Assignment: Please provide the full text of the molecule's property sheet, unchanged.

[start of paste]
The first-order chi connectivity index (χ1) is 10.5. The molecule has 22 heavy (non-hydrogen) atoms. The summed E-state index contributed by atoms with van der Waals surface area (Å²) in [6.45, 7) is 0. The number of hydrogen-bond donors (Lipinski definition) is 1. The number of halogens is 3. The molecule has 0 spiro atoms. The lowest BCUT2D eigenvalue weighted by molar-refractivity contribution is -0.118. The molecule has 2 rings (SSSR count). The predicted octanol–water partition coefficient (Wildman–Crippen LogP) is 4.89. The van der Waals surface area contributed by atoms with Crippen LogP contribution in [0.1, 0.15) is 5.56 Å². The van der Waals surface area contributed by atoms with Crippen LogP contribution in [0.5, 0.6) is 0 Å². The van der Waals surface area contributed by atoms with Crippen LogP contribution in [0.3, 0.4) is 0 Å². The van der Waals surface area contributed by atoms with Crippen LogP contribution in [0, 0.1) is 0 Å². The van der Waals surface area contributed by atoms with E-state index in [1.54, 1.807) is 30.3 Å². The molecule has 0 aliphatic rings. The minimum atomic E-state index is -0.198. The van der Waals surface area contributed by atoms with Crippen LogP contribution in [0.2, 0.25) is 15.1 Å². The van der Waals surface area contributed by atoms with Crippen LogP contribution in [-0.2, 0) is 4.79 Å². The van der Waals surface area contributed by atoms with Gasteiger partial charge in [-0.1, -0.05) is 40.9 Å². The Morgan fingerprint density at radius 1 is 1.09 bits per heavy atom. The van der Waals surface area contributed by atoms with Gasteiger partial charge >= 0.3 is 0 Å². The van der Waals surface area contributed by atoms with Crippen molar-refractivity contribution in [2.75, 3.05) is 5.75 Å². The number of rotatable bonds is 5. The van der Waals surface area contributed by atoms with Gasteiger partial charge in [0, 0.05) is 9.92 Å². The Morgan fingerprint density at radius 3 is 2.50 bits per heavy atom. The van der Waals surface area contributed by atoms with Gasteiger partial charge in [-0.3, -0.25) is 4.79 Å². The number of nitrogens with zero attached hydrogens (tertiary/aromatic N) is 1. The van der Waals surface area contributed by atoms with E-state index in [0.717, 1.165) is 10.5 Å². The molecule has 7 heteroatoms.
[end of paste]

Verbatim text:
The first-order chi connectivity index (χ1) is 10.5. The molecule has 22 heavy (non-hydrogen) atoms. The summed E-state index contributed by atoms with van der Waals surface area (Å²) in [6.45, 7) is 0. The number of hydrogen-bond donors (Lipinski definition) is 1. The number of halogens is 3. The molecule has 0 spiro atoms. The lowest BCUT2D eigenvalue weighted by molar-refractivity contribution is -0.118. The molecule has 2 rings (SSSR count). The predicted octanol–water partition coefficient (Wildman–Crippen LogP) is 4.89. The van der Waals surface area contributed by atoms with Crippen LogP contribution in [0.1, 0.15) is 5.56 Å². The van der Waals surface area contributed by atoms with Crippen LogP contribution in [0.5, 0.6) is 0 Å². The van der Waals surface area contributed by atoms with Crippen LogP contribution in [0.3, 0.4) is 0 Å². The van der Waals surface area contributed by atoms with Crippen LogP contribution in [0, 0.1) is 0 Å². The van der Waals surface area contributed by atoms with E-state index in [1.54, 1.807) is 30.3 Å². The molecule has 0 aliphatic rings. The minimum atomic E-state index is -0.198. The van der Waals surface area contributed by atoms with Crippen LogP contribution in [0.2, 0.25) is 15.1 Å². The van der Waals surface area contributed by atoms with Crippen LogP contribution in [-0.2, 0) is 4.79 Å². The van der Waals surface area contributed by atoms with Gasteiger partial charge in [-0.1, -0.05) is 40.9 Å². The Morgan fingerprint density at radius 1 is 1.09 bits per heavy atom. The van der Waals surface area contributed by atoms with Gasteiger partial charge >= 0.3 is 0 Å². The van der Waals surface area contributed by atoms with Crippen molar-refractivity contribution in [2.75, 3.05) is 5.75 Å². The number of rotatable bonds is 5. The van der Waals surface area contributed by atoms with Gasteiger partial charge in [0, 0.05) is 9.92 Å². The Morgan fingerprint density at radius 3 is 2.50 bits per heavy atom. The van der Waals surface area contributed by atoms with Gasteiger partial charge in [-0.3, -0.25) is 4.79 Å². The number of nitrogens with zero attached hydrogens (tertiary/aromatic N) is 1. The van der Waals surface area contributed by atoms with E-state index in [0.717, 1.165) is 10.5 Å². The molecule has 7 heteroatoms.